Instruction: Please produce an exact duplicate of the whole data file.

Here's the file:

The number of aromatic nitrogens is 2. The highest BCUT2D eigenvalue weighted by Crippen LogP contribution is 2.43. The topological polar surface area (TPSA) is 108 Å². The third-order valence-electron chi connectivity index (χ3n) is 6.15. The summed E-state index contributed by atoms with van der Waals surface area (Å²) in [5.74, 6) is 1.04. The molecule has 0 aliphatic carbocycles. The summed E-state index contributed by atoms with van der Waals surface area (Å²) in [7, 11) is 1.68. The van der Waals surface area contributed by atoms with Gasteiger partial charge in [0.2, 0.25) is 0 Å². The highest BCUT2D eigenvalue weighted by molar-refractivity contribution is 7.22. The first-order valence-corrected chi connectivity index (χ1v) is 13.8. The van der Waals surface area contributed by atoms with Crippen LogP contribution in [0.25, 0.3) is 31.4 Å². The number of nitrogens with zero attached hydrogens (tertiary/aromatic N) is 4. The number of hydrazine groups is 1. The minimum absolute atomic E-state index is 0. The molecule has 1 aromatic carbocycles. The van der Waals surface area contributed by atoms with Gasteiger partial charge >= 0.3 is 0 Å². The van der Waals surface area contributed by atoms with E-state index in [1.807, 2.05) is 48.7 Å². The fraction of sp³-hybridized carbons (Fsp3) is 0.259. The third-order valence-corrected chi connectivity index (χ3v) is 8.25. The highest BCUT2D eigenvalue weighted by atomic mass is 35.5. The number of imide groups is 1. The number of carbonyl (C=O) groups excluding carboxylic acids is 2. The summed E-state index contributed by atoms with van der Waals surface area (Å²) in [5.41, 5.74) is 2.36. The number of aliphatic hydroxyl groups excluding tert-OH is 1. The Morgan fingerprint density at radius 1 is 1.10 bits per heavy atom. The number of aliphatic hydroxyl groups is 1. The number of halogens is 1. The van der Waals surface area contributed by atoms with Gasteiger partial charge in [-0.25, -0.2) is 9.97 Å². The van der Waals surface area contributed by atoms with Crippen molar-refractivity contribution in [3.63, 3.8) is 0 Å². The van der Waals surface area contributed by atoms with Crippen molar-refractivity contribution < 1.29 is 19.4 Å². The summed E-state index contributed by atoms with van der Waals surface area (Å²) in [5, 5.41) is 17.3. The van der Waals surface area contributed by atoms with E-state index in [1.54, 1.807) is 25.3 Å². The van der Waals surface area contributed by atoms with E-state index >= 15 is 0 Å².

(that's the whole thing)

The number of aromatic nitrogens is 2. The highest BCUT2D eigenvalue weighted by Crippen LogP contribution is 2.43. The topological polar surface area (TPSA) is 108 Å². The third-order valence-electron chi connectivity index (χ3n) is 6.15. The summed E-state index contributed by atoms with van der Waals surface area (Å²) in [5.74, 6) is 1.04. The molecule has 0 aliphatic carbocycles. The summed E-state index contributed by atoms with van der Waals surface area (Å²) in [7, 11) is 1.68. The van der Waals surface area contributed by atoms with Gasteiger partial charge in [0.2, 0.25) is 0 Å². The highest BCUT2D eigenvalue weighted by molar-refractivity contribution is 7.22. The first-order valence-corrected chi connectivity index (χ1v) is 13.8. The van der Waals surface area contributed by atoms with Crippen LogP contribution in [0.25, 0.3) is 31.4 Å². The number of nitrogens with zero attached hydrogens (tertiary/aromatic N) is 4. The number of hydrazine groups is 1. The minimum absolute atomic E-state index is 0. The molecule has 1 aromatic carbocycles. The van der Waals surface area contributed by atoms with Gasteiger partial charge >= 0.3 is 0 Å². The van der Waals surface area contributed by atoms with E-state index in [1.807, 2.05) is 48.7 Å². The fraction of sp³-hybridized carbons (Fsp3) is 0.259. The third-order valence-corrected chi connectivity index (χ3v) is 8.25. The highest BCUT2D eigenvalue weighted by atomic mass is 35.5. The number of imide groups is 1. The number of carbonyl (C=O) groups excluding carboxylic acids is 2. The summed E-state index contributed by atoms with van der Waals surface area (Å²) in [5.41, 5.74) is 2.36. The number of aliphatic hydroxyl groups excluding tert-OH is 1. The Morgan fingerprint density at radius 1 is 1.10 bits per heavy atom. The number of aliphatic hydroxyl groups is 1. The number of halogens is 1. The van der Waals surface area contributed by atoms with Gasteiger partial charge in [-0.25, -0.2) is 9.97 Å². The van der Waals surface area contributed by atoms with Crippen molar-refractivity contribution in [3.63, 3.8) is 0 Å². The van der Waals surface area contributed by atoms with Crippen molar-refractivity contribution < 1.29 is 19.4 Å². The summed E-state index contributed by atoms with van der Waals surface area (Å²) in [5, 5.41) is 17.3. The van der Waals surface area contributed by atoms with E-state index in [1.54, 1.807) is 25.3 Å². The van der Waals surface area contributed by atoms with E-state index >= 15 is 0 Å².